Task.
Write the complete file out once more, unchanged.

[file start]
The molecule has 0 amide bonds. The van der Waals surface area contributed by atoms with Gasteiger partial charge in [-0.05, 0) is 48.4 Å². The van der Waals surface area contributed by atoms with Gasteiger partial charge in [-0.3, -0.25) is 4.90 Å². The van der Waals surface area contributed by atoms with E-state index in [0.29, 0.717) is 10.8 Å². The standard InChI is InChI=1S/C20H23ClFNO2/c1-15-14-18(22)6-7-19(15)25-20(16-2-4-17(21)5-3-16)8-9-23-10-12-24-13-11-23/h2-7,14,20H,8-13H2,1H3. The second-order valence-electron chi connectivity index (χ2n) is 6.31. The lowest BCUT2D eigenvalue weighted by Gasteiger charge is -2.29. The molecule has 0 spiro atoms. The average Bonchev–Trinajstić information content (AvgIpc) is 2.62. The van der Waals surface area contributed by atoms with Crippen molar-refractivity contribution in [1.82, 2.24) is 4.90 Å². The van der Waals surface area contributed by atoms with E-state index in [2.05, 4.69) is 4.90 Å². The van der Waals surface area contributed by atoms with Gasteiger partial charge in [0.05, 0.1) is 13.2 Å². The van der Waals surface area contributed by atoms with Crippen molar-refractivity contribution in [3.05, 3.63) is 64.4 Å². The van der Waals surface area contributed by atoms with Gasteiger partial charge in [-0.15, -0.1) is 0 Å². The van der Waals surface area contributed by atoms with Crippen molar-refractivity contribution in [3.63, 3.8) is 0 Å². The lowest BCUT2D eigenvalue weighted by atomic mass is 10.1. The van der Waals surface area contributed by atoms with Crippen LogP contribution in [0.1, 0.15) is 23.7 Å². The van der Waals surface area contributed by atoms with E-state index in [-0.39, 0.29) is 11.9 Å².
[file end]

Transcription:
The molecule has 0 amide bonds. The van der Waals surface area contributed by atoms with Gasteiger partial charge in [-0.05, 0) is 48.4 Å². The van der Waals surface area contributed by atoms with Gasteiger partial charge in [-0.3, -0.25) is 4.90 Å². The van der Waals surface area contributed by atoms with E-state index in [0.29, 0.717) is 10.8 Å². The standard InChI is InChI=1S/C20H23ClFNO2/c1-15-14-18(22)6-7-19(15)25-20(16-2-4-17(21)5-3-16)8-9-23-10-12-24-13-11-23/h2-7,14,20H,8-13H2,1H3. The second-order valence-electron chi connectivity index (χ2n) is 6.31. The lowest BCUT2D eigenvalue weighted by Gasteiger charge is -2.29. The molecule has 0 spiro atoms. The average Bonchev–Trinajstić information content (AvgIpc) is 2.62. The van der Waals surface area contributed by atoms with Crippen molar-refractivity contribution in [1.82, 2.24) is 4.90 Å². The van der Waals surface area contributed by atoms with E-state index in [2.05, 4.69) is 4.90 Å². The van der Waals surface area contributed by atoms with Gasteiger partial charge in [0.05, 0.1) is 13.2 Å². The van der Waals surface area contributed by atoms with Crippen molar-refractivity contribution in [3.05, 3.63) is 64.4 Å². The van der Waals surface area contributed by atoms with Gasteiger partial charge in [-0.15, -0.1) is 0 Å². The van der Waals surface area contributed by atoms with Crippen molar-refractivity contribution in [3.63, 3.8) is 0 Å². The lowest BCUT2D eigenvalue weighted by atomic mass is 10.1. The van der Waals surface area contributed by atoms with Crippen LogP contribution in [0.1, 0.15) is 23.7 Å². The van der Waals surface area contributed by atoms with E-state index in [-0.39, 0.29) is 11.9 Å².